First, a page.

I always tell my daughter how much love she has in her heart, how important it is that she holds onto that and how it will allow her to make the best decisions always. This is a sort of visual representation of this lesson.
I went to the best tattoo shop in my city, looked at the portfolios and felt confident they could make my design work. I made an appointment for consultation since what I wanted was a custom design. I told him my general idea when I took the appointment and at that point, I was thinking of getting either a heart with two flowers beside it or a heart with a flower inside it.
I continued to think about it before the consultation and figured out that it would be a better design to have a flower inside the heart. When I arrived at the consultation, my tattoo artist had sketched a heart and flower and had come to the same conclusion I had about the design! He then told me it would be nice to have the flower a colour that would pop, and I already knew I wanted yellow - another sign that we were on the same page with this! From there, we discussed a couple details and made an appointment for the real deal - the ink!
First step - looking at the final sketch
Second step - putting the stencil on; we got it the first try!
Third step - it's time to get stabbed by needles gazillions of times
More on that third step
He started with the outline and I hardly felt anything at all at first, especially on one side of the design. By the end of the outline, I was glad to be moving onto something else but it was plenty bearable. Phew!
He then did a bit of black shading behind the flower and in the leaves, coloured in the leaves, did the burgondy red, then the brighter red. Then for the flower he did the orange shadows first, the yellow petals and then the turquoise highlights in the petals.
The whole process was a bit more than 2h but the needle time was maybe 1h 45. It felt like less honestly and though I was very glad to be done at that point, I wasn't suffering so I'd say it was painful but not terribly painful - it was pretty easy to tolerate.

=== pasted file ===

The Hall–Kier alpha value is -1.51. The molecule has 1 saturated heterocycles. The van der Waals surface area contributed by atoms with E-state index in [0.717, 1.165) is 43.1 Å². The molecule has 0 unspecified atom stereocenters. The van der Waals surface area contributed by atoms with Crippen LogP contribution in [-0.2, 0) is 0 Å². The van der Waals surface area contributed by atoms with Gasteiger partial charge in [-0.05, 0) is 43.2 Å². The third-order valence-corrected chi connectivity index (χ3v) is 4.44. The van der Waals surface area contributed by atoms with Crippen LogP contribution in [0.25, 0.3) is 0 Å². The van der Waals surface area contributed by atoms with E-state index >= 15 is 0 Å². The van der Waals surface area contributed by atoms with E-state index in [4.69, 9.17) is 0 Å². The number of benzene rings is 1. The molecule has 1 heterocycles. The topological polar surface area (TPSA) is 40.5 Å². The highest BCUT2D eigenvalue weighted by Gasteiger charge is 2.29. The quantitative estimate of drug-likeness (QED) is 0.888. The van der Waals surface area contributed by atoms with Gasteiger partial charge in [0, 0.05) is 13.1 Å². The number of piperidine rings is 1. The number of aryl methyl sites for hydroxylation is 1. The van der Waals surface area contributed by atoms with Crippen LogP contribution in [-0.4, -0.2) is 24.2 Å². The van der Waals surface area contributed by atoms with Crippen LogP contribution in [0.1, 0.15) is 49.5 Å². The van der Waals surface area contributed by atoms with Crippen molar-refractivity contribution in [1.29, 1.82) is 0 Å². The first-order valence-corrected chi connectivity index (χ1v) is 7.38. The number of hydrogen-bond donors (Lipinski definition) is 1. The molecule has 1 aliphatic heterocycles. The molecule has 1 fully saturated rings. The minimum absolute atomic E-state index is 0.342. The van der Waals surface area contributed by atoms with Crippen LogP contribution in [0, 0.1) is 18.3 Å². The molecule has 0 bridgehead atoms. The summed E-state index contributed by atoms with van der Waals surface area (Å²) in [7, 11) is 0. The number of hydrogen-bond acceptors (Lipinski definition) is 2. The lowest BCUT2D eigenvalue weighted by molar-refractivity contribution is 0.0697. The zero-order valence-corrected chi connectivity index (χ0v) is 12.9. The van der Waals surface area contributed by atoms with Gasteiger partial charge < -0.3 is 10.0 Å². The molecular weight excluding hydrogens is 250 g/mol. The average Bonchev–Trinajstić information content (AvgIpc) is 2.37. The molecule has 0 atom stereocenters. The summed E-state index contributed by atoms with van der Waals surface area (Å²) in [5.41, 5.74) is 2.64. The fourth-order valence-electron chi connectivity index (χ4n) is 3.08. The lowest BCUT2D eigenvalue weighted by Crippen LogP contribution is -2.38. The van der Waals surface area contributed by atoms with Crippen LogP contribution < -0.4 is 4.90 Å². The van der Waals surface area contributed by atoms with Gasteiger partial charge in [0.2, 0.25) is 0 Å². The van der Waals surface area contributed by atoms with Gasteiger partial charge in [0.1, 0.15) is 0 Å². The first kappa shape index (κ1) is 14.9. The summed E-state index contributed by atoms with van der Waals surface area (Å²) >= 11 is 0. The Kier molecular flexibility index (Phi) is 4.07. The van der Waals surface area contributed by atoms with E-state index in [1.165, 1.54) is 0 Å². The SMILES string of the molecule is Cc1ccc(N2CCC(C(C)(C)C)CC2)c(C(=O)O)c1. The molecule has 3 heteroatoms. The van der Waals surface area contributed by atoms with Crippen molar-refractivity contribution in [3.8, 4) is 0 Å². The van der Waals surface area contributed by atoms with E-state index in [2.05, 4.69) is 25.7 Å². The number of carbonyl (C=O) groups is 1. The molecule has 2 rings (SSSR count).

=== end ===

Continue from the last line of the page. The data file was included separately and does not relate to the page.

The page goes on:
I should mention that it kept bleeding during the process, my yellow was looking orange the whole time from the mix of blood, but it was like mini-drops seeping through the needle holes, it was never enough to form an actual full-sized drop. It was just enough to have me worried for a bit until the tattoo artist told me this is completely normal.
It has only been a couple days so I have no post-tat care advice or any thoughts about living with this tattoo, but I can tell you what I learned along the way.
1) Finding the tattoo artist: Get a tattoo artist you trust and has a good portfolio that excels in the style you want. Don't make price your criteria for choosing an artist.
Finding out what you want:
2) My tip is to start with *where* you'd want a tattoo. That might narrow down *what* you can get depending on the location you chose.
3) Size. You don't want your tattoo to be a blob of something so if you want it to be small, keep in mind you cannot have much detail. If you want lots of detail, keep in mind you will need to get a bigger tattoo.
4) There's nothing wrong with a tattoo that isn't personally or spiritually meaningful! Some people's first motivation is for the tattoo to have meaning, the second one being aesthetic. Some people's first motivation is adornment, with the second being meaning if at all. All of that is OK. You might want to figure out where you stand on it all.
(I am personally a balance of both, I like the idea of very clear-cut words or dates or design that says explicitly what I want it to mean, like a "Mom" tattoo, children's names, a slogan I live by. But I also like a design like the one I got that subtly means something to me but is more about the look of it. Some people get elaborate designs where the number of petals on the flower means something, the colours used, the number of beads on the necklace, followed by cryptic initials that mean something only to the individual, etc... Well, that's not my style but I think it's great still!)
5) Decide what you want. When you're really sure, here's another tip which is the complete opposite of what others might say... If your friends and family's opinions are important to you, run your final idea by them. Your reaction to their reaction should either cement your idea or make you think it over a second time. If it's the latter, you'll know that if you decide on this design anyway you won't be disappointed in a bad reaction since you already know that they aren't fond of it.
Don't get influenced by their reaction to early, "rough draft" versions of your ideas though because they'll be telling you their preferences at this point, but when they know you've chosen, they should be more careful with their reaction, which will be closer to what you'd get with a real tattoo.
6) Dealing with pain: Relax your body and try not to tense up! Also I kept looking at stuff around me and focusing on noticing things, also talking, etc and time passed much faster.